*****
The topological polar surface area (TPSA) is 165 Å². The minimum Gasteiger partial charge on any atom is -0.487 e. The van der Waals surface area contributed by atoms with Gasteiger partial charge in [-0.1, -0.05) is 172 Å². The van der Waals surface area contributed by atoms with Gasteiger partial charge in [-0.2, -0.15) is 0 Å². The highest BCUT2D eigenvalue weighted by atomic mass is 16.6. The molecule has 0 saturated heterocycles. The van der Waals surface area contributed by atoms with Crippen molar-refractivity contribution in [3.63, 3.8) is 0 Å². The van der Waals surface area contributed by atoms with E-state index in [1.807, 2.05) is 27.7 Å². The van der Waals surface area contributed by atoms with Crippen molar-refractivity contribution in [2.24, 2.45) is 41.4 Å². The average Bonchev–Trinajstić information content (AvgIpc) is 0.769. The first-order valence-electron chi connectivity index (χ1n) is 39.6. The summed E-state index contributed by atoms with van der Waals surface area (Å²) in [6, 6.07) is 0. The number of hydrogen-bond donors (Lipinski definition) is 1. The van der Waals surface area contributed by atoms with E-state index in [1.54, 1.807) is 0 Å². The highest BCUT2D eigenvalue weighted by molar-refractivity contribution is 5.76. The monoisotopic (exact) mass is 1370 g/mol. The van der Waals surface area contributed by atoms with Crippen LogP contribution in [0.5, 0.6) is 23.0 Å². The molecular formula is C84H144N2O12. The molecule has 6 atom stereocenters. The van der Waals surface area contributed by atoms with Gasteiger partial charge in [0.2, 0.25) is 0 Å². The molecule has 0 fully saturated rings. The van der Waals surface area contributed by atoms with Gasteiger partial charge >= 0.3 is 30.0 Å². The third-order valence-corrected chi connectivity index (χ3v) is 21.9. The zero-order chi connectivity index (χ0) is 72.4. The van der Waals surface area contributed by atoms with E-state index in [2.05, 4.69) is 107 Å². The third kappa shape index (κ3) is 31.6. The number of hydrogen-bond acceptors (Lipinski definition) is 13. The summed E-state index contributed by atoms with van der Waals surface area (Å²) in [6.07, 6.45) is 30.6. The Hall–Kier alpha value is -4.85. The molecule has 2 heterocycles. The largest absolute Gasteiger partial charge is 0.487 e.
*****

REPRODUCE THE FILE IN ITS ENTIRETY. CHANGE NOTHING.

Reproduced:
The topological polar surface area (TPSA) is 165 Å². The minimum Gasteiger partial charge on any atom is -0.487 e. The van der Waals surface area contributed by atoms with Gasteiger partial charge in [-0.1, -0.05) is 172 Å². The van der Waals surface area contributed by atoms with Gasteiger partial charge in [-0.2, -0.15) is 0 Å². The highest BCUT2D eigenvalue weighted by atomic mass is 16.6. The molecule has 0 saturated heterocycles. The van der Waals surface area contributed by atoms with Crippen molar-refractivity contribution in [3.63, 3.8) is 0 Å². The van der Waals surface area contributed by atoms with E-state index in [1.807, 2.05) is 27.7 Å². The van der Waals surface area contributed by atoms with Crippen molar-refractivity contribution in [2.24, 2.45) is 41.4 Å². The average Bonchev–Trinajstić information content (AvgIpc) is 0.769. The first-order valence-electron chi connectivity index (χ1n) is 39.6. The summed E-state index contributed by atoms with van der Waals surface area (Å²) in [6, 6.07) is 0. The number of hydrogen-bond donors (Lipinski definition) is 1. The van der Waals surface area contributed by atoms with E-state index in [1.54, 1.807) is 0 Å². The highest BCUT2D eigenvalue weighted by molar-refractivity contribution is 5.76. The monoisotopic (exact) mass is 1370 g/mol. The van der Waals surface area contributed by atoms with Crippen LogP contribution in [0.5, 0.6) is 23.0 Å². The molecular formula is C84H144N2O12. The molecule has 6 atom stereocenters. The van der Waals surface area contributed by atoms with Gasteiger partial charge in [0.2, 0.25) is 0 Å². The molecule has 0 fully saturated rings. The van der Waals surface area contributed by atoms with Gasteiger partial charge >= 0.3 is 30.0 Å². The third-order valence-corrected chi connectivity index (χ3v) is 21.9. The zero-order chi connectivity index (χ0) is 72.4. The van der Waals surface area contributed by atoms with E-state index in [2.05, 4.69) is 107 Å². The third kappa shape index (κ3) is 31.6. The number of hydrogen-bond acceptors (Lipinski definition) is 13. The summed E-state index contributed by atoms with van der Waals surface area (Å²) in [6.07, 6.45) is 30.6. The Hall–Kier alpha value is -4.85. The molecule has 2 heterocycles. The largest absolute Gasteiger partial charge is 0.487 e.